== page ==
That led me to look further into the costs, and I did some analysis and put some information to the Treasury and others about the relative economics of blood versus alternative treatments. I tried to contribute to that part of the debate, but it came out clearly that NICE is the vehicle for doing a total cost analysis of one treatment versus another. The national health service and health economists do not seem to be able to introduce a proper, consistent process for which funding follows.

I have given information to the Treasury, which seems to think that it would be a good idea to assess the treatment. The industry that produced the product thinks that it is a good idea, and the medical profession seems to think so as well. Patient groups and charities tell me that it is a good idea. According to the latest information, a joint planning group of officers from the Department of Health and NICE are to consider whether assessment should go forward. I ask myself, therefore, exactly what it takes for something to get on the list for appraisal and to be included in the programme of work, given such a body of evidence. I am still waiting for confirmation that that particular treatment will be considered in the ninth wave of NICE's work. I have written to the Minister and ask her again today to give assurances that that will happen.

As well as issues about how something is selected, there are questions about what happens after the reviews are done. The reviews of reviews are taking place at present, in that the WHO is examining the way in which NICE does its work, and NICE is re-evaluating its own appraisal processes, but there are questions about what happens after reviews are done.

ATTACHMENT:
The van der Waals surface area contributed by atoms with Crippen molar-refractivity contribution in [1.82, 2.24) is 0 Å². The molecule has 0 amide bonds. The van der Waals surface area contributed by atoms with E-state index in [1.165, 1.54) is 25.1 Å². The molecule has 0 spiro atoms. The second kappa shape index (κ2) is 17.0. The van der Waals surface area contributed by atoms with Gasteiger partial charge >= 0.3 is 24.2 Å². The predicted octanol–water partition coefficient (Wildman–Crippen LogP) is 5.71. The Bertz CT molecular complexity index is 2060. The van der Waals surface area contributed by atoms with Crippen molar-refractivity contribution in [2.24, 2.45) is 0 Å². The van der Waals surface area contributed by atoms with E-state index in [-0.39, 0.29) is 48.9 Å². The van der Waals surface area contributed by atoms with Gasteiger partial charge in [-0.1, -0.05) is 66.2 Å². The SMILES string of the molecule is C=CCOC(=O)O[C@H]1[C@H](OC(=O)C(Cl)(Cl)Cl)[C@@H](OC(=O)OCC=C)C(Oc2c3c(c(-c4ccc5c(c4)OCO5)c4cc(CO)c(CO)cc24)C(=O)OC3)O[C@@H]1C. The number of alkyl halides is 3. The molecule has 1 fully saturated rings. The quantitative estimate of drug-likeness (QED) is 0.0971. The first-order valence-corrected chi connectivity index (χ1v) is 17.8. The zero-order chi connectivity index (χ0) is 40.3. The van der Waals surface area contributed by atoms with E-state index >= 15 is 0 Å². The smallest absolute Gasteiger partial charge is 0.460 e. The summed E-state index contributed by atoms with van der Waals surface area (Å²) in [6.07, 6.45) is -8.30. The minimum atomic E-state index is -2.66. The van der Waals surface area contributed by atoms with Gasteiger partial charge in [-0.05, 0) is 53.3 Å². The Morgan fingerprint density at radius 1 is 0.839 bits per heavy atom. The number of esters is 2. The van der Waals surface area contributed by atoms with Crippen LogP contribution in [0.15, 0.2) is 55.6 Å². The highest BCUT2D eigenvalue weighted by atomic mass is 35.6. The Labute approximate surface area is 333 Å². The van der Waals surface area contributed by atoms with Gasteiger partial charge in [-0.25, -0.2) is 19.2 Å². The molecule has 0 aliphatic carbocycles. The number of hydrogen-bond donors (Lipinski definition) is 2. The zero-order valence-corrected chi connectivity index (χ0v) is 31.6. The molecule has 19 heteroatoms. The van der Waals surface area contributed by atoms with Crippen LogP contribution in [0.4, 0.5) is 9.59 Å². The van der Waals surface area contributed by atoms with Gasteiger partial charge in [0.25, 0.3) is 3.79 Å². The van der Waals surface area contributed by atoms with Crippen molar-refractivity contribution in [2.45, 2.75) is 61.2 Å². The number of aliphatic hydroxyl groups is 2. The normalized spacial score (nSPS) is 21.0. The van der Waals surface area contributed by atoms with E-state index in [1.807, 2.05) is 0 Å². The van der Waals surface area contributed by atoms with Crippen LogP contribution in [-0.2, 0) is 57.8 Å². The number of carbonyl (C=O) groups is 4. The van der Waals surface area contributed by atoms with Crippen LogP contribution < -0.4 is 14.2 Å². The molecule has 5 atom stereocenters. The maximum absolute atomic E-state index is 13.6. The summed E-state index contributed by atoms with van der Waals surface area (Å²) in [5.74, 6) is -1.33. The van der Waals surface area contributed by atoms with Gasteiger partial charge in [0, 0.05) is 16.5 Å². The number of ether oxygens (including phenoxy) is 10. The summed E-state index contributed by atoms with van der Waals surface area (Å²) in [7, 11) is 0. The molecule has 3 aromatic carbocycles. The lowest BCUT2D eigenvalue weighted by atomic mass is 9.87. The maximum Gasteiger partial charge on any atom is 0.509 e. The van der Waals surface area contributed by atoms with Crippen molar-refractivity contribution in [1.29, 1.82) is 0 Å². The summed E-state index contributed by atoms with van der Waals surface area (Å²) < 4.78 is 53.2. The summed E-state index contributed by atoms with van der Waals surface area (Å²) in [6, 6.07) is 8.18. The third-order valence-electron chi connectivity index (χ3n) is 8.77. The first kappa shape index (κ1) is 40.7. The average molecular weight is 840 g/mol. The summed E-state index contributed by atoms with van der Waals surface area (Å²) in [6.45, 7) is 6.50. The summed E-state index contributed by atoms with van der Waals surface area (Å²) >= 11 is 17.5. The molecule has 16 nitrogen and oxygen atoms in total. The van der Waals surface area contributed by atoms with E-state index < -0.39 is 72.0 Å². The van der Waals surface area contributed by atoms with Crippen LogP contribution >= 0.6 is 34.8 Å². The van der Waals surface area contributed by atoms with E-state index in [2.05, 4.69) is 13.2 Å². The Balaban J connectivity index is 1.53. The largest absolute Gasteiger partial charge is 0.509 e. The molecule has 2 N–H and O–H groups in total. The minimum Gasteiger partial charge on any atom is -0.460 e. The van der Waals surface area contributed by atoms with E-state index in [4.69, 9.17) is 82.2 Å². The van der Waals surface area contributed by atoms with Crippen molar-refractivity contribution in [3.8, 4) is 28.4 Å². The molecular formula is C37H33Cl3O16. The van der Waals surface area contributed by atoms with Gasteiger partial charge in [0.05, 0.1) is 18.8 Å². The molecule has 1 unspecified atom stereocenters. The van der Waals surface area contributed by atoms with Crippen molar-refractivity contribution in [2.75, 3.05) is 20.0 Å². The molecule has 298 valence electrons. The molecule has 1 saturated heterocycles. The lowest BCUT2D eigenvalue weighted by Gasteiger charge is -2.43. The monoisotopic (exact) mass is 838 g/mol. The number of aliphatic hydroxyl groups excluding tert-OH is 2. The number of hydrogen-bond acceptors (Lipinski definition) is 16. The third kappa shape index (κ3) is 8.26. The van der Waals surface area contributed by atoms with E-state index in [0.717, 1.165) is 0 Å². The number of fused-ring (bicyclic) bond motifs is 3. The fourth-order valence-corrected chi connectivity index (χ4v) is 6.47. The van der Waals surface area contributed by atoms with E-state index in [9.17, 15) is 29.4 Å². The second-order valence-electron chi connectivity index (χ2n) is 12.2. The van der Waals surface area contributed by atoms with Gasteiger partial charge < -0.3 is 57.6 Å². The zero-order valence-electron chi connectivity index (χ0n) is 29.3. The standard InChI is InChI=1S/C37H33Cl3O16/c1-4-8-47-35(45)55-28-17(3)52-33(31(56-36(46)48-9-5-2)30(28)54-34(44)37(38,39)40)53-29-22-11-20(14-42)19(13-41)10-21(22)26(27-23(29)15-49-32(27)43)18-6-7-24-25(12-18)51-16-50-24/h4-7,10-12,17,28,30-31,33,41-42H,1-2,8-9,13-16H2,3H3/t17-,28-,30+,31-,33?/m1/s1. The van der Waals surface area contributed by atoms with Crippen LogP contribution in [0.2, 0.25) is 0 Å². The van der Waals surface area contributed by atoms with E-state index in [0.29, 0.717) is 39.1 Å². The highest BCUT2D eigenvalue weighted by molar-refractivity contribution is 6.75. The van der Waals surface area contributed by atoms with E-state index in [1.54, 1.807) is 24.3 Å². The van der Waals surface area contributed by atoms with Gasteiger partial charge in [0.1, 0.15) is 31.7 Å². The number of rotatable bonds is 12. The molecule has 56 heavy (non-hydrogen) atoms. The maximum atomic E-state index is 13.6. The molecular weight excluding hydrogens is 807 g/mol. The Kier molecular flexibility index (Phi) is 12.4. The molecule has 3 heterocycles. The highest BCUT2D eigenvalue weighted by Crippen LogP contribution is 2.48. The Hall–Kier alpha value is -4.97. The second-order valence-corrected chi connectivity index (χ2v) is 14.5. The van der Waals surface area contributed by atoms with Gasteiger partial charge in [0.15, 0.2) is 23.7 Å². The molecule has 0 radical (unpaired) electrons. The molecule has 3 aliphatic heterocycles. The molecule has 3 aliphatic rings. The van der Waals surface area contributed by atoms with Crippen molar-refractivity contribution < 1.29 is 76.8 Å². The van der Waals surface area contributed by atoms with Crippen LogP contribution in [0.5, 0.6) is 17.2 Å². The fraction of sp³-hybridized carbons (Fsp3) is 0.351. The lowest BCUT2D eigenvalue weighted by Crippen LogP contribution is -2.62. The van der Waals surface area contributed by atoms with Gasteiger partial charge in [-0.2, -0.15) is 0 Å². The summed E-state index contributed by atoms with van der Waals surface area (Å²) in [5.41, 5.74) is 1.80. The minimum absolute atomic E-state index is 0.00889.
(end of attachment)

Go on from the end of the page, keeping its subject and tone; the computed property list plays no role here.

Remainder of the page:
Let me give some examples. I am particularly concerned about the speed at which the process works. The first example is the one that I have already given of EPO. If it were to be included in the next programme of work, the evaluation would start later this year. The evaluation—approval, recommendations, promulgation and so on—would take 12 months. By the time funding was in place in the health service, it would be 2005. The process takes that long. Ten years after a product is licensed for use, it gets NICE approval and, possibly, funding.

I try to imagine what would happen if tomorrow I came up with a bright idea and a cure for the common cold. If it were referred to the evaluation process, it would be at least two years before it was applied in the national health service. The general public would think that bizarre.

What happens if a product goes through the process and is approved? I am happy about the confirmation that, within three months of approval, funding should be made available by the commissioning authority, whether it is a local health board in Wales or a primary care trust in England.

However, there are exceptions. One of the latest reports deals with insulin pumps. It took two years for that treatment to be selected. It then took a year for it to go through the process that I have just described. Within three months it should have come into application, but it has not. Implementation has been delayed because of problems with acquiring the technology and with training people to use it properly. There are post-appraisal effects that require serious examination.

There are other effects. For example, the Government are laying themselves open to charges of anti-competitive practices. If the reverse of the situation that I described earlier occurs and EPO is approved and gets funding, the truth of the matter is that it gets funding over and above something else. The Government know that they need to be careful in that area. There are classes of things that are already approved. I want to know how something being approved, or not being approved, fits with articles 81 and 82 of the EC treaty and the Competition Act 1998.